Managing behaviour

All teachers, whether they are new to the classroom or with many years of experience, can sometimes find pupil behaviour challenging and undermining. Remember that behaviour management skills improve with experience.

It is important that you quickly familiarise yourself with the school’s own behaviour policy and practice, as each one may have different procedures and expectations of staff.

Physical contact

It is unnecessary and unrealistic to suggest that teachers should touch pupils only in emergencies. You should always bear in mind, however, that even perfectly innocent actions can be misconstrued. Be guided by your teacher-mentor and always be sensitive to a child’s reaction to contact.

Infatuations

It is not uncommon for a pupil to be attracted to a member of staff and/or develop a strong infatuation. All situations should be responded to sensitively to maintain the dignity of those concerned. You should be aware that such circumstances carry a high risk of words or actions being misinterpreted and for unfounded or false allegations to be made. If you become aware that a pupil may be infatuated with you, you should:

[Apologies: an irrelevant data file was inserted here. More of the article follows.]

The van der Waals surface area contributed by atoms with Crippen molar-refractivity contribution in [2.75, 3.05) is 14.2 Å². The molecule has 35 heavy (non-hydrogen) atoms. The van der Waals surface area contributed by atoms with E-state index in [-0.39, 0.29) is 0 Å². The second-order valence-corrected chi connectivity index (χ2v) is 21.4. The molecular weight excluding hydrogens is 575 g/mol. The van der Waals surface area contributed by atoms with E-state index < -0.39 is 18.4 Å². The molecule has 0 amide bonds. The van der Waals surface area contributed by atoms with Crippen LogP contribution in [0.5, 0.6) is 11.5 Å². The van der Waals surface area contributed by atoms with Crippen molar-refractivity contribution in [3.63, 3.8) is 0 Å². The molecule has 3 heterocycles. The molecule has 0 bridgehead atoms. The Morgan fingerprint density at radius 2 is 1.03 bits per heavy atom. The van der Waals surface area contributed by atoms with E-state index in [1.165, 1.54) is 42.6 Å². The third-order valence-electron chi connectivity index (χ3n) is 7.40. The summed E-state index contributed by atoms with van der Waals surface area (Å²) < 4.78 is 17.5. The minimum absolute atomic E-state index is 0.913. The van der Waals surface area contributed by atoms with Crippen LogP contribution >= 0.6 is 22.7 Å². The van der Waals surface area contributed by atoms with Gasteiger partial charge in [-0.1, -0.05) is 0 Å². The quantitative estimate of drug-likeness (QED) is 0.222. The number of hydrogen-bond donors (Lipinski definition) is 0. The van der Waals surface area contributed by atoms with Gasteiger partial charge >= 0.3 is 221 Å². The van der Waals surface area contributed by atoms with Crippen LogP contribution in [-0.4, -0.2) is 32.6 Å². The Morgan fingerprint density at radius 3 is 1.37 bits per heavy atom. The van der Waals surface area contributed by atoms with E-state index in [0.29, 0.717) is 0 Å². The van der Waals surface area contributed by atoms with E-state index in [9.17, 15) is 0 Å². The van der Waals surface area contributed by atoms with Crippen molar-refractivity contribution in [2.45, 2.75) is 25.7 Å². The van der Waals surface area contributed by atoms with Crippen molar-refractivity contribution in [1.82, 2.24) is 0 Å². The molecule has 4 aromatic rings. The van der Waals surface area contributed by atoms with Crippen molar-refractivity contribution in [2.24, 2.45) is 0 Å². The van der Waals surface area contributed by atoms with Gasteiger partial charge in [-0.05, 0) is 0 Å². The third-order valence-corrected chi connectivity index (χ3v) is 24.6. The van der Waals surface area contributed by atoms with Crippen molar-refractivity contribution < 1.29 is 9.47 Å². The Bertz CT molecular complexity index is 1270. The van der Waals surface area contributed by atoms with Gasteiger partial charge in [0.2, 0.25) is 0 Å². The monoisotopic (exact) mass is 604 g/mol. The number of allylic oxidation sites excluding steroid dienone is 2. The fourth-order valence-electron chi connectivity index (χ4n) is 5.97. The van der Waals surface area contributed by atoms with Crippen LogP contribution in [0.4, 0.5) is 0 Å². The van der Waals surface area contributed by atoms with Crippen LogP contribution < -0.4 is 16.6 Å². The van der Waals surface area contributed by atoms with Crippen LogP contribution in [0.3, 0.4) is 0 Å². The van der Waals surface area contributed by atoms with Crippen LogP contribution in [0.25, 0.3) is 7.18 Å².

• immediately report the incident to the principal/line management/designated safeguarding lead
  • where the inappropriate behaviour continues despite warnings, ensure full reporting to your headteacher/principal so that steps under the pupil behaviour and discipline policy/other relevant action (eg referral to the child protection team) can be taken
  • always follow the school’s policy on being alone with pupils and take steps as far as possible not to be alone with a pupil in a place which is closed or away from other people
  • promote respect between pupils and teachers at all times and in all situations.

Social contact

You should not establish or seek to establish social contact with pupils for the purpose of securing a friendship or to pursue or strengthen a relationship. Even if a young person seeks to establish social contact, or if this occurs coincidentally, you should exercise your professional judgement in making a response and be aware that such social contact could be misconstrued. 

You should not give your personal details such as home/mobile phone number, home address or personal email address to pupils and you should avoid any contact on social networking sites and similar, unless you need to do so and it is agreed with senior management.


Further help and advice

You can find more help and advice on a range of issues on the ATL and the NUT section websites.

Visit the ATL section website
Visit the NUT section website
Trainee advice
02 August 2017